Anton Bruckner: Symphony n° 8 in C minor, WAB 108
Vienna Philharmonic Orchestra, Christian Thielemann (conductor)
Recording: Musikverein, Golden Hall, Vienna (October 5 and 13, 2019) – 81’
Sony Classical # 19439786582 – Booklet in German and English
Christian Thielemann has recorded a handful of Bruckner symphonies with his own orchestra, the Staatskapelle Dresden, for the Profil label, which I assumed was planning a complete Bruckner cycle with those forces. Yet now Sony has announced a full cycle featuring the Vienna Philharmonic under Thielemann, which will be (one may be surprised to learn) the first such cycle from that preeminent Bruckner orchestra under a single conductor. Perhaps that justifies bringing Thielemann from Dresden to Vienna, if only from a marketing perspective; but in any case the conductor clearly enjoys a good rapport with both ensembles.
Sony is releasing its cycle piecemeal, beginning with the Eighth—one of the symphonies Thielemann has already recorded for Profil. How do the two versions compare? Certainly there’s not much between the two magnificent orchestras, each of which has a claim to be the ideal Bruckner ensemble. Characteristically, the Austrian strings play with a bit more brilliance and color, whereas the Germans have a slightly richer sound with a very robust low end. As far as interpretation goes, in Dresden Thielemann imposed a subito pianissimo in the recurring main theme of the “Scherzo” that has disappeared in the new Vienna account, but substantially the two readings are carbon copies. If you already own the Profil set, you needn’t rush to hear the Sony, unless you are particularly enamored of Thielemann’s approach to the work (or simply prefer the Vienna sound). That approach is at once patient and alert, with moderate tempos and consistently thoughtful, musical phrasing, never perfunctory or labored.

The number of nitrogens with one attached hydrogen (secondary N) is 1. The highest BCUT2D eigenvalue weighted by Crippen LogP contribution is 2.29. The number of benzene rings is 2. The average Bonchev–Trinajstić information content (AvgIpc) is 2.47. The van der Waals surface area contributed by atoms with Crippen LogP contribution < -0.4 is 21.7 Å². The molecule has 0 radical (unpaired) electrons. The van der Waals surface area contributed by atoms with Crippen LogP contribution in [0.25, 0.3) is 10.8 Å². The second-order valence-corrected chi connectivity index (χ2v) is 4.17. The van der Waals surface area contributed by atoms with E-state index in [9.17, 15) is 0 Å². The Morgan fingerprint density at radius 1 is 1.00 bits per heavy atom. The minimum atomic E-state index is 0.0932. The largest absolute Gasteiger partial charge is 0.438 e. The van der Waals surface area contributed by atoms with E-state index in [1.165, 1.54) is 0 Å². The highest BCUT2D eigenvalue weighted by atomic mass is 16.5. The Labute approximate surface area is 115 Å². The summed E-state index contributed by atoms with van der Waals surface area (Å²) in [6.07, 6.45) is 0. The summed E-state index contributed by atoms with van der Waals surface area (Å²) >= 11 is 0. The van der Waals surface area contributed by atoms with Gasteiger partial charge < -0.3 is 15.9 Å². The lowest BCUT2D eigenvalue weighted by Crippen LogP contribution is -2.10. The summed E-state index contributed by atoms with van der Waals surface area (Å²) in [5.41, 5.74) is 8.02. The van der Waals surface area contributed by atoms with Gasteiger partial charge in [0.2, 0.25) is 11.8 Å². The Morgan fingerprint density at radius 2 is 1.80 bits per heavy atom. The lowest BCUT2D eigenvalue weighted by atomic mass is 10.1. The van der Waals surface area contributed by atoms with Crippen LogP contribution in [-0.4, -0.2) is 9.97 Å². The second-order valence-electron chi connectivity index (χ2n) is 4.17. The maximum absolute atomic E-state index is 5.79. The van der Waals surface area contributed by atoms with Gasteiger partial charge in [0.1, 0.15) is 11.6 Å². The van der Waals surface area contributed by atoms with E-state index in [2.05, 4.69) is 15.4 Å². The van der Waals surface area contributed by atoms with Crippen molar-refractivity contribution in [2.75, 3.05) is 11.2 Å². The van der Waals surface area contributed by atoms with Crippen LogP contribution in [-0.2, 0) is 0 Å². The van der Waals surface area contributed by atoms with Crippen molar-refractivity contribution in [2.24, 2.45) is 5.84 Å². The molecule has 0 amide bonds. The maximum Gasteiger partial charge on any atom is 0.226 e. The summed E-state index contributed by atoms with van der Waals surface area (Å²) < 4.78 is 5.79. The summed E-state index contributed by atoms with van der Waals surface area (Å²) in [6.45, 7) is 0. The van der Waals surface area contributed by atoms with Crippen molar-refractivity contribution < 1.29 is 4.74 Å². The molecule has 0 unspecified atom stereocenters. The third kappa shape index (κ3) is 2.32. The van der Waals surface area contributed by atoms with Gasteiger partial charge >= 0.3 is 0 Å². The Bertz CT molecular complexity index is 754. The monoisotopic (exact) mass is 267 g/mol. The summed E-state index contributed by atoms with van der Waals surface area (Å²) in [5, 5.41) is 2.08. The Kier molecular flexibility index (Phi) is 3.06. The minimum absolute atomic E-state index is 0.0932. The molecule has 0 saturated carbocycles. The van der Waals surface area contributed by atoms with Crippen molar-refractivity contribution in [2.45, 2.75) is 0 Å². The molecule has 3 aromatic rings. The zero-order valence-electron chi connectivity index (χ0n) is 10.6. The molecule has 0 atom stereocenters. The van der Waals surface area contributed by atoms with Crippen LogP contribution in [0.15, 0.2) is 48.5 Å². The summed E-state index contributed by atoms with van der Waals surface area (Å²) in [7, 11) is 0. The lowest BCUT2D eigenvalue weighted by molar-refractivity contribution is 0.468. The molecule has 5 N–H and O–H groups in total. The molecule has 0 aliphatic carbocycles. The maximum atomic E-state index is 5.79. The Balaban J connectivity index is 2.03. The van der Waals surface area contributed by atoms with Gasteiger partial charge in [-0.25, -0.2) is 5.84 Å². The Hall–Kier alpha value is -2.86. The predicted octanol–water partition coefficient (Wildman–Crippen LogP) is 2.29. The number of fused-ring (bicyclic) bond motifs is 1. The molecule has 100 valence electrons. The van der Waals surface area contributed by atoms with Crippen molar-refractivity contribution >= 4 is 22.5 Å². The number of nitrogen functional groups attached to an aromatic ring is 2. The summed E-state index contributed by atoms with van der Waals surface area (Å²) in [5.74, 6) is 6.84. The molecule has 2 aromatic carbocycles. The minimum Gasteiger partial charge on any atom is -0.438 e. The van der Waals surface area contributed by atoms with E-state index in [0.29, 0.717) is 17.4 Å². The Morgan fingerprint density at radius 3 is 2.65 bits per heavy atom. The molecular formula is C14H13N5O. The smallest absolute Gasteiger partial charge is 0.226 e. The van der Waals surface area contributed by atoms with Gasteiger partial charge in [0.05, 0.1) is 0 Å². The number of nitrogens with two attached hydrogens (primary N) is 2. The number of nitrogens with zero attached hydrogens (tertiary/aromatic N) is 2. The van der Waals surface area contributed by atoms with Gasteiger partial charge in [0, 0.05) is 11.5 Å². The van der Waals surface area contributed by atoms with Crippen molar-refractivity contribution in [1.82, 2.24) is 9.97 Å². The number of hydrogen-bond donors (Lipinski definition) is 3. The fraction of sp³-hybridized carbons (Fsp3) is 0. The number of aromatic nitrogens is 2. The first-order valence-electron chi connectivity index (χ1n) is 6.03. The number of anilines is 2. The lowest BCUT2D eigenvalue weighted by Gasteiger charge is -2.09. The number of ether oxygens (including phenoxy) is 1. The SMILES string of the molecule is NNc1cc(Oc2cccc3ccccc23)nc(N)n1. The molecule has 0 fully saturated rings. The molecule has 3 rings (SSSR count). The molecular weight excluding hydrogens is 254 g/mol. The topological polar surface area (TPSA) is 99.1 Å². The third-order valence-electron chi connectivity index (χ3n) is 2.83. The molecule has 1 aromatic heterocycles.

Thielemann’s is basically a gentle view of the score. He molds phrases with delicacy and refinement, and as exciting as the great climaxes are, one never has the sense that things are out of control. This is not purely a benefit, in my view; confronting the score’s darkness and anxiety more directly can make for a more exhilarating sense of triumph and catharsis at the end. Thielemann tends to bring out the lyrical beauty of Bruckner’s writing at the expense of the anguish underneath it, especially in the unsettled—and unsettling—first movement. Yet the reading flows both naturally and firmly, which is no small feat, and so I prefer Thielemann to conductors (such as Klaus Tennstedt and Eugen Jochum, in at least some of their various recordings) who sacrifice refinement for visceral excitement. Yes, Virginia, you can eat your cake and have it too—listen to the Staatskapelle Dresden under Bernard Haitink, or either of Karajan’s two recordings for Deutsche Grammophon, for overwhelming intensity married to patience and musical warmth. But on its own terms, this new Thielemann entry is enjoyable and even impressive, and if the whole cycle is this good, it will be, I think, a considerable if not quite earth-shattering achievement. I look forward to hearing the rest, particularly the Second and the Sixth, two works likely to respond especially well to Thielemann’s genteel but lively style.